Introduction: Mary Harrell-Sesniak is a genealogist, author and editor with a strong technology background. In this guest blog post, Mary gives examples of how your ancestors’ diaries and journals—some available online in various collections—are invaluable to your family history research.
As family historians, we turn to newspapers to corroborate vital records—but often neglect to venture further with our research by exploring charming, firsthand accounts from our ancestors’ diaries and journals. Not only do these personal writings add to the fabric of our research, they enrich genealogical studies by adding unique perspectives into specific time periods, activities and historical events.
Some entries from diaries and journals, as well as complete autobiographies and memoirs, can be found in GenealogyBank’s Historical Book Archives, and others appear as feature pages in GenealogyBank’s Historical Newspaper Archives.
I think you’ll enjoy reading some old-time intimate diaries.
The excerpts I’ve chosen from diaries found online present a variety of stories. Two are from brides, one is about shipwreck and imprisonment, another is about young school boys who get in trouble writing diaries, and the last is a description of the First Battle of the Marne during World War I.
Bridal Diaries (1886 and 1921)
This 1886 article from an Illinois newspaper presents “A Leaf from a Bride’s Diary.” In her witty and entertaining diary entries, this bride recounts the story of her elopement, her impression of the justice of the peace, and her hilariously failed attempt at baking her first pie.
She writes of her elopement with George:
We did not have dear papa’s consent, nor much of anything else.
She was not much impressed with the justice of the peace who married them, remarking:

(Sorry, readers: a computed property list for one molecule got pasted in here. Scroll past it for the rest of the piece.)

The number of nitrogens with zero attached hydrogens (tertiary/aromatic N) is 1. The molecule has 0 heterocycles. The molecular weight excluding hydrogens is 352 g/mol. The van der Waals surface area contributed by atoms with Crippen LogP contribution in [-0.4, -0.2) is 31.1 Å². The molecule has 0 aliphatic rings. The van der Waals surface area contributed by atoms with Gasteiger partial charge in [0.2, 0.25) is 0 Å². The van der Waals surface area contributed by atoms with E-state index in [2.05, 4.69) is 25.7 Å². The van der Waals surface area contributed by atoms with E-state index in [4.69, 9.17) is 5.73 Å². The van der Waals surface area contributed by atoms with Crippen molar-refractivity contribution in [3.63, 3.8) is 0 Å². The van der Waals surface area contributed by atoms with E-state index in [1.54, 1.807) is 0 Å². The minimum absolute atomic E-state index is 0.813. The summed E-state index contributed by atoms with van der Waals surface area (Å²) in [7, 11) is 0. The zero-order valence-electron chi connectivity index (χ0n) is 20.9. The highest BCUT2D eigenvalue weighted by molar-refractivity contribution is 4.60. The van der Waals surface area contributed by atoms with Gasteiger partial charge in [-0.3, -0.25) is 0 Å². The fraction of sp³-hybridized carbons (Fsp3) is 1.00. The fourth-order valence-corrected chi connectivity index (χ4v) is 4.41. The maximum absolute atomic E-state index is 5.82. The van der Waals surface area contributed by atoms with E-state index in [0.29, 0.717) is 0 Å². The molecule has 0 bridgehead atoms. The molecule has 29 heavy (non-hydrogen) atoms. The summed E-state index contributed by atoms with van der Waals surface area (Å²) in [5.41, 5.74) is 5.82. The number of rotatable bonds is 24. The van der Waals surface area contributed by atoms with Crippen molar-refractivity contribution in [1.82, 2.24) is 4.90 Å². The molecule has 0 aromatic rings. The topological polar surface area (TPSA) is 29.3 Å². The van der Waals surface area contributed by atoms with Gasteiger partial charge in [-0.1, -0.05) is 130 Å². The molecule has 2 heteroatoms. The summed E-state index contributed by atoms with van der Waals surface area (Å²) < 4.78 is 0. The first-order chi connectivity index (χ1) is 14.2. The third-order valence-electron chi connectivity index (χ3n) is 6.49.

He looked to me like a man who would snort around the cemetery and tear up the greensward when his wife died in the early spring, and friends would have to chain him to a tree somewhere till his grief had spent itself, and then in the early fall he would lower the top of his old concertina plug hat, and marry a red-eyed widow with a baritone voice and two sons in the penitentiary.
The young bride resolved to make the best of things:
To-day I am a wife with my joyous girlhood, my happy home and the justice of the peace behind me. Life is now real, life is earnest, for we have no girl [servant]. We will not keep a girl at first, George says, for if we did she would have to board at home, as we have only one room, and it is not a very good room either. We take our meals at a restaurant, and the bill of fare is very good.
Her first attempt at baking a pie ended in disaster. She “put in quite a lot of soda or baking powder,” put the pie in the oven, and started sewing while she waited for it to bake. Suddenly:
While thus engaged the oven door was blown off the hinges and the air was filled with subtle odor of some kind which I could not describe. We pulled the pie off the ceiling.
While perusing this next perfunctory diary, take note that some brides are more interested in the “haul” of their shower and wedding gifts than the feelings of friends and family, and that wedding planning has always had its challenges!